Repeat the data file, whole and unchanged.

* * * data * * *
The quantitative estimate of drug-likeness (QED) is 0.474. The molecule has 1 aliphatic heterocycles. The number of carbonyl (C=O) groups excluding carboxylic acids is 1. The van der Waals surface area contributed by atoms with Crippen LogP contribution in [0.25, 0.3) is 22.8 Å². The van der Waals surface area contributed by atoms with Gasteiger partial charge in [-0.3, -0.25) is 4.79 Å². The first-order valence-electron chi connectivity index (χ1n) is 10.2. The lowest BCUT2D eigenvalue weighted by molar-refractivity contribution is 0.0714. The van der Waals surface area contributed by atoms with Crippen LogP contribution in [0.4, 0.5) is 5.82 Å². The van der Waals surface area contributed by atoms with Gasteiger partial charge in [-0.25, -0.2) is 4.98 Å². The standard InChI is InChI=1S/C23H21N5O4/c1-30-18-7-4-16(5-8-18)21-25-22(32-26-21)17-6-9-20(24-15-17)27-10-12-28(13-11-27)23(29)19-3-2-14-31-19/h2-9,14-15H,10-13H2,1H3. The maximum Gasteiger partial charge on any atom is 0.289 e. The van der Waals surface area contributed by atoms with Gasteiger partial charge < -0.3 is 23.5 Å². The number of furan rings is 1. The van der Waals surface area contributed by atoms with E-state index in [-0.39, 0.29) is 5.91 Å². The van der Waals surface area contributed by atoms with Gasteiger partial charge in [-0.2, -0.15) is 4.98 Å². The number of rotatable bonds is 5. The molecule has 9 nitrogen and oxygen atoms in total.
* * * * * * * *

The quantitative estimate of drug-likeness (QED) is 0.474. The molecule has 1 aliphatic heterocycles. The number of carbonyl (C=O) groups excluding carboxylic acids is 1. The van der Waals surface area contributed by atoms with Crippen LogP contribution in [0.25, 0.3) is 22.8 Å². The van der Waals surface area contributed by atoms with Gasteiger partial charge in [-0.3, -0.25) is 4.79 Å². The first-order valence-electron chi connectivity index (χ1n) is 10.2. The lowest BCUT2D eigenvalue weighted by molar-refractivity contribution is 0.0714. The van der Waals surface area contributed by atoms with Crippen LogP contribution in [0.4, 0.5) is 5.82 Å². The van der Waals surface area contributed by atoms with Gasteiger partial charge in [-0.25, -0.2) is 4.98 Å². The standard InChI is InChI=1S/C23H21N5O4/c1-30-18-7-4-16(5-8-18)21-25-22(32-26-21)17-6-9-20(24-15-17)27-10-12-28(13-11-27)23(29)19-3-2-14-31-19/h2-9,14-15H,10-13H2,1H3. The maximum Gasteiger partial charge on any atom is 0.289 e. The van der Waals surface area contributed by atoms with Gasteiger partial charge < -0.3 is 23.5 Å². The number of furan rings is 1. The van der Waals surface area contributed by atoms with E-state index in [-0.39, 0.29) is 5.91 Å². The van der Waals surface area contributed by atoms with Gasteiger partial charge in [-0.2, -0.15) is 4.98 Å². The number of rotatable bonds is 5. The molecule has 9 nitrogen and oxygen atoms in total.